Late last week, the Supreme Court denied a petition for a writ of certiorari in the case Bruni v. City of Pittsburgh, which asked the Court to consider, in part, whether the city’s policy of placing “buffer zones” around abortion clinics to bar protesting or prayer violated the First Amendment’s free speech clause.
Though he agreed with the Court’s decision not to hear the case, Justice Clarence Thomas issued an interesting statement pointing out contradictions in how the Court has dealt with the issue of buffer zones around abortion clinics.
Thomas affirmed that these zones “often impose serious limits on free speech” and often “even prohibit certain one-on-one conversations.” Though the Court upheld a buffer-zone policy in 2000 in Hill v. Colorado because the measure satisfied the intermediate-scrutiny standard, Thomas argues that the use of intermediate scrutiny in that case is “incompatible with current First Amendment doctrine,” citing Reed v. Town of Gilbert and McCullen v. Coakley.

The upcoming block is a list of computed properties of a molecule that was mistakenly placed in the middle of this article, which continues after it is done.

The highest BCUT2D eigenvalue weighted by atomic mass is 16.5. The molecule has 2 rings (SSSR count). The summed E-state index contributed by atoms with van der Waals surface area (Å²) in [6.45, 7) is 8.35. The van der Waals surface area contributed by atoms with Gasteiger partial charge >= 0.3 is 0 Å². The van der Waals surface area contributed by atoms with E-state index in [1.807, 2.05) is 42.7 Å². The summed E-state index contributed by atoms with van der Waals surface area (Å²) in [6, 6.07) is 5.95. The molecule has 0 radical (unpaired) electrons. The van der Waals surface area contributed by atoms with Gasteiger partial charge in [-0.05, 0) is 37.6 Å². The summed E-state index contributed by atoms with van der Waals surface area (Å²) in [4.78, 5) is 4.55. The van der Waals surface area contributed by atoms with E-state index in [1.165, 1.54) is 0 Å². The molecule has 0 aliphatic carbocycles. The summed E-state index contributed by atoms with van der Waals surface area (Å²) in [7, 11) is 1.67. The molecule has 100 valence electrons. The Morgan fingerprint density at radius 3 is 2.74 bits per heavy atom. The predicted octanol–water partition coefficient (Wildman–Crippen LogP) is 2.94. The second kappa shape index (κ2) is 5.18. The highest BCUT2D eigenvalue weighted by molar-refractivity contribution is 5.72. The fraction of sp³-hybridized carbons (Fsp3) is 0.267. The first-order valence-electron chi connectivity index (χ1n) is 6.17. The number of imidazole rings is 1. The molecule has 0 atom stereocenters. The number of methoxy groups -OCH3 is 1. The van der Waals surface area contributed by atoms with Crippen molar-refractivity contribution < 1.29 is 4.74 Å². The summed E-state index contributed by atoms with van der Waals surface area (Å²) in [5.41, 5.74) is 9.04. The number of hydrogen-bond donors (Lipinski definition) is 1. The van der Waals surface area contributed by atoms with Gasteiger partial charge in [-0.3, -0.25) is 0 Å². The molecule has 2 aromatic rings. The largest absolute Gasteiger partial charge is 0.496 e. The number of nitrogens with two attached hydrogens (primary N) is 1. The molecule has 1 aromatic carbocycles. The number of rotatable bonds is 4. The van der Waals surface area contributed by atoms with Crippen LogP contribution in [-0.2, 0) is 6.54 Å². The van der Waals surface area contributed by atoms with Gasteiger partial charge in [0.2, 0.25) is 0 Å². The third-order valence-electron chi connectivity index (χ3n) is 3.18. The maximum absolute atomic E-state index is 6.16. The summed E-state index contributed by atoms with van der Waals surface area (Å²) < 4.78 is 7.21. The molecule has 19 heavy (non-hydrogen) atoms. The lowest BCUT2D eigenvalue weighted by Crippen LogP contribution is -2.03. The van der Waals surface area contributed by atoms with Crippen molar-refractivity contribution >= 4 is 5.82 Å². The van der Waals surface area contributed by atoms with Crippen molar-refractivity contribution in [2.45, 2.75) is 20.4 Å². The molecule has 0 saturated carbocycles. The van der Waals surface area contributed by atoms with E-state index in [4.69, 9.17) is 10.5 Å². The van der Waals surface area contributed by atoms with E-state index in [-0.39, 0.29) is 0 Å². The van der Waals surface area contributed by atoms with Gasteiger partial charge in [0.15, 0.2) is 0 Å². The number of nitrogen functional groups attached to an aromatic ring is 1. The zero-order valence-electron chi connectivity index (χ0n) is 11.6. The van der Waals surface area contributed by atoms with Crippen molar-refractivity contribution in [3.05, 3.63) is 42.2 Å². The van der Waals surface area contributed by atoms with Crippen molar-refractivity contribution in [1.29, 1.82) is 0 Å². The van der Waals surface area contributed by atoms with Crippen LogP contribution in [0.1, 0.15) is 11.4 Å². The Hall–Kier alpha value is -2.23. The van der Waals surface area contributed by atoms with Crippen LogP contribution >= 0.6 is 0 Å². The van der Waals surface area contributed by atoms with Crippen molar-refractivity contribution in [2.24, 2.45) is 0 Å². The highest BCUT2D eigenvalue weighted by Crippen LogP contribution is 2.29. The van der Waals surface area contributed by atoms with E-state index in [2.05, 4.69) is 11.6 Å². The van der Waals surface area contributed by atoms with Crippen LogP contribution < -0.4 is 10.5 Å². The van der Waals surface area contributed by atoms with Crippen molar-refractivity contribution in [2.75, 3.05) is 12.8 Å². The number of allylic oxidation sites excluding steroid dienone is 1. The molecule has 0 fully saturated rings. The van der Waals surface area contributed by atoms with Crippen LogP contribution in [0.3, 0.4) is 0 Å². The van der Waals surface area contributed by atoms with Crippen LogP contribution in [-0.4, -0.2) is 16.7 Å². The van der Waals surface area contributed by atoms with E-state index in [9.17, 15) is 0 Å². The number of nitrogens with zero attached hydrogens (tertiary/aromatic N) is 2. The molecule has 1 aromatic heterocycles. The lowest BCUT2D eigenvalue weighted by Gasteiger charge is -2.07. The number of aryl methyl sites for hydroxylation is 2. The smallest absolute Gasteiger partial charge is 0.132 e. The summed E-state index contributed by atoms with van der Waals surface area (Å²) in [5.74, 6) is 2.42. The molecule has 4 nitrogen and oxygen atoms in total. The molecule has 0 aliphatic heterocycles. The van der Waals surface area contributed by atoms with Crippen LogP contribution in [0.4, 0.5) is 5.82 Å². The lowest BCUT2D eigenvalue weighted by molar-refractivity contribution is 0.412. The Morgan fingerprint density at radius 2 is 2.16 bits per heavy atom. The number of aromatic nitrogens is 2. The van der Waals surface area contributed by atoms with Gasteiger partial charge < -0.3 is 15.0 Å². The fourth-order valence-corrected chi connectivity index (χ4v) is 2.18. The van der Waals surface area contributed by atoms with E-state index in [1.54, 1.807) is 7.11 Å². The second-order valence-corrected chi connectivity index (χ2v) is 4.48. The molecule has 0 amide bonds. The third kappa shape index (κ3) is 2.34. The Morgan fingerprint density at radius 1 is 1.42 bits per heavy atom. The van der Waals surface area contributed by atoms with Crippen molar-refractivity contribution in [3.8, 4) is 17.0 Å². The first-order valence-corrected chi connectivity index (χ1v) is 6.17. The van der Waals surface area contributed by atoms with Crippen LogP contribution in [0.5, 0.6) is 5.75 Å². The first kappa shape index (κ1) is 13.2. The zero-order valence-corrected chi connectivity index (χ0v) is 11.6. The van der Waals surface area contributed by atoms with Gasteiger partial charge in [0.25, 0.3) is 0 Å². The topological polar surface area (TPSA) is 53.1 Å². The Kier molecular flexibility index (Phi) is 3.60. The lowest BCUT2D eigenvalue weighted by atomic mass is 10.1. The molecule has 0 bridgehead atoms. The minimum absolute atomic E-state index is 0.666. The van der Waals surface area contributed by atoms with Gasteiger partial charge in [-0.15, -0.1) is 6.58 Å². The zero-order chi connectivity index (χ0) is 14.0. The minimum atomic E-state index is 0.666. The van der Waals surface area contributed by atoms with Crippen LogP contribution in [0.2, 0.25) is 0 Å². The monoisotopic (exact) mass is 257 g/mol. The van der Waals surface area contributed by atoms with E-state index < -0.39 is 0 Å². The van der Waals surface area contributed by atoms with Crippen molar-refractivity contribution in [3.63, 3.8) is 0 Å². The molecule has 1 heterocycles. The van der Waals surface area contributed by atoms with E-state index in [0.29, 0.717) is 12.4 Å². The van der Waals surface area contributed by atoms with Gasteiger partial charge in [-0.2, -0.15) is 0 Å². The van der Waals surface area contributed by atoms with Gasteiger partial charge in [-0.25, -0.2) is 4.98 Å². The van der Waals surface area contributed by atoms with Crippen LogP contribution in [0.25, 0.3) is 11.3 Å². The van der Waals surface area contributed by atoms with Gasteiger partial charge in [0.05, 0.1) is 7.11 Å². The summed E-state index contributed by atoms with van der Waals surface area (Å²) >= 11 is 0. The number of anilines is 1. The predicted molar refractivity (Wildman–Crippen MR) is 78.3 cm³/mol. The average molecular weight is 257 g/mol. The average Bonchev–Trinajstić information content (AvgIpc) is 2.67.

“These more recent decisions establish that strict scrutiny is the proper standard of review when a law targets a ‘specific subject matter . . . even if it does not discriminate among viewpoints within that subject matter,’” Thomas writes. “I agree with the Court’s decision not to take up this case [Bruni v. City of Pittsburgh] because it involves unclear, preliminary questions about the proper interpretation of state law. But the Court should take up this issue in an appropriate case to resolve the glaring tension in our precedents.”